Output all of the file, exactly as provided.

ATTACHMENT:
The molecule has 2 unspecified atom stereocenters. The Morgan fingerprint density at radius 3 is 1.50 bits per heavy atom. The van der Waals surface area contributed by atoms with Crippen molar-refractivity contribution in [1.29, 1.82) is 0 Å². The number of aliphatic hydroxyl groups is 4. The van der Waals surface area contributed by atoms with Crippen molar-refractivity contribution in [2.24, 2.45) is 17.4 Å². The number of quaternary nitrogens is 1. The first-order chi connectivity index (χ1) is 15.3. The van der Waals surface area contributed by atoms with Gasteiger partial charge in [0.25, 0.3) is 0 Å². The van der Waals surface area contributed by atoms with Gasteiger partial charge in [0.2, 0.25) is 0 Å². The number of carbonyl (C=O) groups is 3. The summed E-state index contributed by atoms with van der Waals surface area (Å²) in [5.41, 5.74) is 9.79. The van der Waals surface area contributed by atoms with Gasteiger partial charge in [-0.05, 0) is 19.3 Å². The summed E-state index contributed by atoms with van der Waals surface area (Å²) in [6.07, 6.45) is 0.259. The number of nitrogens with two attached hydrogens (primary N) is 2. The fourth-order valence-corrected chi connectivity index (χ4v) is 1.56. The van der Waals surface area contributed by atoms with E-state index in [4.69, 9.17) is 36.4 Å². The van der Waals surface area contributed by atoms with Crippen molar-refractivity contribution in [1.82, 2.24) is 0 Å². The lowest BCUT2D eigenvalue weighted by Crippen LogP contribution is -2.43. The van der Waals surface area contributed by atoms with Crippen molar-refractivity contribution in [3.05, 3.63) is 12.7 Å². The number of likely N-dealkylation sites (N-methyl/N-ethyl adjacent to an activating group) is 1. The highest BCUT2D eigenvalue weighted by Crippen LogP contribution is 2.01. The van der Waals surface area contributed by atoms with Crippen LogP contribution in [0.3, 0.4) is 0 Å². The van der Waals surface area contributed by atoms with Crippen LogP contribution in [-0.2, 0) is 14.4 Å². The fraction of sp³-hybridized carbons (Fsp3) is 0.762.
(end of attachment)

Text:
The molecule has 2 unspecified atom stereocenters. The Morgan fingerprint density at radius 3 is 1.50 bits per heavy atom. The van der Waals surface area contributed by atoms with Crippen molar-refractivity contribution in [1.29, 1.82) is 0 Å². The number of aliphatic hydroxyl groups is 4. The van der Waals surface area contributed by atoms with Crippen molar-refractivity contribution in [2.24, 2.45) is 17.4 Å². The number of quaternary nitrogens is 1. The first-order chi connectivity index (χ1) is 15.3. The van der Waals surface area contributed by atoms with Gasteiger partial charge in [0.25, 0.3) is 0 Å². The van der Waals surface area contributed by atoms with Gasteiger partial charge in [0.2, 0.25) is 0 Å². The number of carbonyl (C=O) groups is 3. The summed E-state index contributed by atoms with van der Waals surface area (Å²) in [5.41, 5.74) is 9.79. The van der Waals surface area contributed by atoms with Gasteiger partial charge in [-0.05, 0) is 19.3 Å². The summed E-state index contributed by atoms with van der Waals surface area (Å²) in [6.07, 6.45) is 0.259. The number of nitrogens with two attached hydrogens (primary N) is 2. The fourth-order valence-corrected chi connectivity index (χ4v) is 1.56. The van der Waals surface area contributed by atoms with E-state index in [4.69, 9.17) is 36.4 Å². The van der Waals surface area contributed by atoms with Crippen molar-refractivity contribution in [1.82, 2.24) is 0 Å². The lowest BCUT2D eigenvalue weighted by Crippen LogP contribution is -2.43. The van der Waals surface area contributed by atoms with Crippen molar-refractivity contribution in [3.05, 3.63) is 12.7 Å². The number of likely N-dealkylation sites (N-methyl/N-ethyl adjacent to an activating group) is 1. The highest BCUT2D eigenvalue weighted by Crippen LogP contribution is 2.01. The van der Waals surface area contributed by atoms with Crippen LogP contribution in [0.3, 0.4) is 0 Å². The van der Waals surface area contributed by atoms with Crippen LogP contribution in [-0.2, 0) is 14.4 Å². The fraction of sp³-hybridized carbons (Fsp3) is 0.762.